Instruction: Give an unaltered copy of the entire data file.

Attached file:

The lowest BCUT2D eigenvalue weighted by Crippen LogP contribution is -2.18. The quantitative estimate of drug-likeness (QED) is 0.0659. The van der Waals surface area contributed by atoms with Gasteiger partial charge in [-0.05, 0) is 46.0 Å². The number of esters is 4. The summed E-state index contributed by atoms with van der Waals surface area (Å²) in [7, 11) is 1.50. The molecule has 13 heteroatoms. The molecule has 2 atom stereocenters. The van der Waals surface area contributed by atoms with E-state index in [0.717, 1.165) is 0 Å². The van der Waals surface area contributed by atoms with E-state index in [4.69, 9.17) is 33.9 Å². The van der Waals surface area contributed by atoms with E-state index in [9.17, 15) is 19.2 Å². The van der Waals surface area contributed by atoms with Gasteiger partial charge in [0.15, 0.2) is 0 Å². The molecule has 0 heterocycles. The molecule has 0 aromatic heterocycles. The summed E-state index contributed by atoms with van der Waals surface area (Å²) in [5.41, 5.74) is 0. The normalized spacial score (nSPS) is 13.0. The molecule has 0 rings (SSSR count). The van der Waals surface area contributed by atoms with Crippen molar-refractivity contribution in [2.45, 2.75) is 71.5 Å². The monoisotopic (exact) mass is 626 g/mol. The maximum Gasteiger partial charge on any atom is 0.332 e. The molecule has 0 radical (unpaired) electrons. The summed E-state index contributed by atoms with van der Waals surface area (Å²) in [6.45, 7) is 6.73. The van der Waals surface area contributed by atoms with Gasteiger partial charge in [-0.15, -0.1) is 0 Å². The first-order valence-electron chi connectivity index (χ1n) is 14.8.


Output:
The lowest BCUT2D eigenvalue weighted by Crippen LogP contribution is -2.18. The quantitative estimate of drug-likeness (QED) is 0.0659. The van der Waals surface area contributed by atoms with Gasteiger partial charge in [-0.05, 0) is 46.0 Å². The number of esters is 4. The summed E-state index contributed by atoms with van der Waals surface area (Å²) in [7, 11) is 1.50. The molecule has 13 heteroatoms. The molecule has 2 atom stereocenters. The van der Waals surface area contributed by atoms with E-state index in [0.717, 1.165) is 0 Å². The van der Waals surface area contributed by atoms with E-state index in [4.69, 9.17) is 33.9 Å². The van der Waals surface area contributed by atoms with E-state index in [9.17, 15) is 19.2 Å². The van der Waals surface area contributed by atoms with Gasteiger partial charge in [0.15, 0.2) is 0 Å². The molecule has 0 heterocycles. The molecule has 0 aromatic heterocycles. The summed E-state index contributed by atoms with van der Waals surface area (Å²) in [5.41, 5.74) is 0. The normalized spacial score (nSPS) is 13.0. The molecule has 0 rings (SSSR count). The van der Waals surface area contributed by atoms with Crippen molar-refractivity contribution in [2.45, 2.75) is 71.5 Å². The monoisotopic (exact) mass is 626 g/mol. The maximum Gasteiger partial charge on any atom is 0.332 e. The molecule has 0 radical (unpaired) electrons. The summed E-state index contributed by atoms with van der Waals surface area (Å²) in [6.45, 7) is 6.73. The van der Waals surface area contributed by atoms with Gasteiger partial charge in [-0.15, -0.1) is 0 Å². The first-order valence-electron chi connectivity index (χ1n) is 14.8.